Our gallery has been highlighted in publications ranging from The New York Times to shelter magazines.


The New York Times

Excerpted from The Outsider Art Fair Made ‘Big’ Again — Roberta Smith Art Review | Outsider Art Fair 2016: It is almost shocking to recall that the achievement of the great Morton Bartlett (1909-1992) was unveiled at the first 1993 fair by the dealer Marion Harris, who had acquired his work after his death. Bartlett vaulted instantly into the outsider pantheon, while disturbing the insider-outsider division. Harvard-educated, Bartlett was a freelance photographer and graphic designer who, between 1936 and 1963, devoted his leisure time to making and photographing anatomically correct half-size girls (and the occasional boy) and their wardrobes.

Country Home

Top 10 Collectibles – Collecting Natural History
Centuries ago, aristocrats collected scarabs as a sign of their
education and travel.

The New York Times

Excerpted from Visionaries in Bubble, Safe From Convention –
Ken Johnson, Art Review | Outsider Art Fair 2008: The adopted son of a well-to-do Massachusetts family, Bartlett dropped out of Harvard during the Depression and thereafter led an apparently ordinary life as a graphic designer and commercial photographer.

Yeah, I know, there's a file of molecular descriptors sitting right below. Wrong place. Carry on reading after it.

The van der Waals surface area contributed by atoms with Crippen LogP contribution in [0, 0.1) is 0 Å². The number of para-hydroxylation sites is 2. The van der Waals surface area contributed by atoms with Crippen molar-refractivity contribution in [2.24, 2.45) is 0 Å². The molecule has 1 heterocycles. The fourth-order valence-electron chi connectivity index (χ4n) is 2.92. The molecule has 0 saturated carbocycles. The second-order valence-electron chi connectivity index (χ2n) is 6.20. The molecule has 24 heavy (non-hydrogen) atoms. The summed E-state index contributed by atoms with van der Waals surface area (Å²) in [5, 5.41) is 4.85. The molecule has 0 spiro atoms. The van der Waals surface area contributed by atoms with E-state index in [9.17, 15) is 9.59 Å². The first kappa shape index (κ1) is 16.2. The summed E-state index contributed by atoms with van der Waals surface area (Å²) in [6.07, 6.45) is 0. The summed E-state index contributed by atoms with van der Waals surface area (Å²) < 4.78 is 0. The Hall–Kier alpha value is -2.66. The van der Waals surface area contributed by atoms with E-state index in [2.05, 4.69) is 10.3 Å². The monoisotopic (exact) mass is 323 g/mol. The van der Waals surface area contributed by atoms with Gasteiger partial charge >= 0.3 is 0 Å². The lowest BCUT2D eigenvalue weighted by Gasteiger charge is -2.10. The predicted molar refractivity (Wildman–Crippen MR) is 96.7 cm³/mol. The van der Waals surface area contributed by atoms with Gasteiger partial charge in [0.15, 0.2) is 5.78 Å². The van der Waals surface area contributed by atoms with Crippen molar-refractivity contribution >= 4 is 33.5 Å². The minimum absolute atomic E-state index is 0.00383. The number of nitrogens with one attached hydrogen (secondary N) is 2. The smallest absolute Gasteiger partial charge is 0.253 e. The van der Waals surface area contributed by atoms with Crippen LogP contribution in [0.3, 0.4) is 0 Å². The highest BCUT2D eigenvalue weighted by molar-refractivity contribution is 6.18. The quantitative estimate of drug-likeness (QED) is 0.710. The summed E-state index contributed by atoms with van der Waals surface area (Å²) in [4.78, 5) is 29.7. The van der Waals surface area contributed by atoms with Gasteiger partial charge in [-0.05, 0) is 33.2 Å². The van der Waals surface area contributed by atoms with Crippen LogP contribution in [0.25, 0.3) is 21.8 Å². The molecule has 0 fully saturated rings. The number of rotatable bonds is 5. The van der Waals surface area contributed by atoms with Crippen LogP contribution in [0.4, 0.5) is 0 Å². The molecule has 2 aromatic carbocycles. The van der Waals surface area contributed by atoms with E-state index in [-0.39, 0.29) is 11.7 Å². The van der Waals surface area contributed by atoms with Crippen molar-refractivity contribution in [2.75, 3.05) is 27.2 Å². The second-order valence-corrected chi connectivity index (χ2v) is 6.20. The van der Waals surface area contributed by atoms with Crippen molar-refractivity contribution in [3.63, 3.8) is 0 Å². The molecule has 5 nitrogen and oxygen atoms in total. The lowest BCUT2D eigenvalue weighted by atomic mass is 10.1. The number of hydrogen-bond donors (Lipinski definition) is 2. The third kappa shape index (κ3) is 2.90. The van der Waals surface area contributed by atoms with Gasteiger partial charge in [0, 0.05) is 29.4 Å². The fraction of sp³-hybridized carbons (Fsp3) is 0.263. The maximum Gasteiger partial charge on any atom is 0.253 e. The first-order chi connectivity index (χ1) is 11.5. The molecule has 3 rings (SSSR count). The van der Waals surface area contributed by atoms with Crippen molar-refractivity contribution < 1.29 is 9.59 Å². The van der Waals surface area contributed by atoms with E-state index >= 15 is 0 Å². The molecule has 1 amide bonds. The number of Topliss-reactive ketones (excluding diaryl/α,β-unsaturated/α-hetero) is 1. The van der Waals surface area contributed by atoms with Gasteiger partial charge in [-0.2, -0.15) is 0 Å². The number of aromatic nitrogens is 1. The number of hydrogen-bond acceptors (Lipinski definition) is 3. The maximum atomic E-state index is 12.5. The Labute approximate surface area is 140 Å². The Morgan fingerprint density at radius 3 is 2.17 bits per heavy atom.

Antiques and the Arts Weekly

The Outsiders And The Insiders Make For A Strong Marketplace — David S. Smith
While what actually defines an Outsider artist may be debated within collecting circles for years to come, the public venue in which to acquire works by Outsiders has been definitive for more than a decade-and-a-half.

The New York Times

Excerpted from Doll, You Oughta Be in Pictures — Roberta Smith
Morton Bartlett is already considered a great outsider artist by many. Bartlett, who was born in 1909 and died in Boston in 1992, is known for making a group of about 15 ivory-skinned, anatomically complete plaster sculptures of young children and adolescents.

The Boston Globe

Excerpted from The Man Who Played With Dolls — Ken Johnson
What drove Morton Bartlett to create exquisitely realistic sculptures, dress them, and take pictures of them in evocatively staged scenes is a mystery.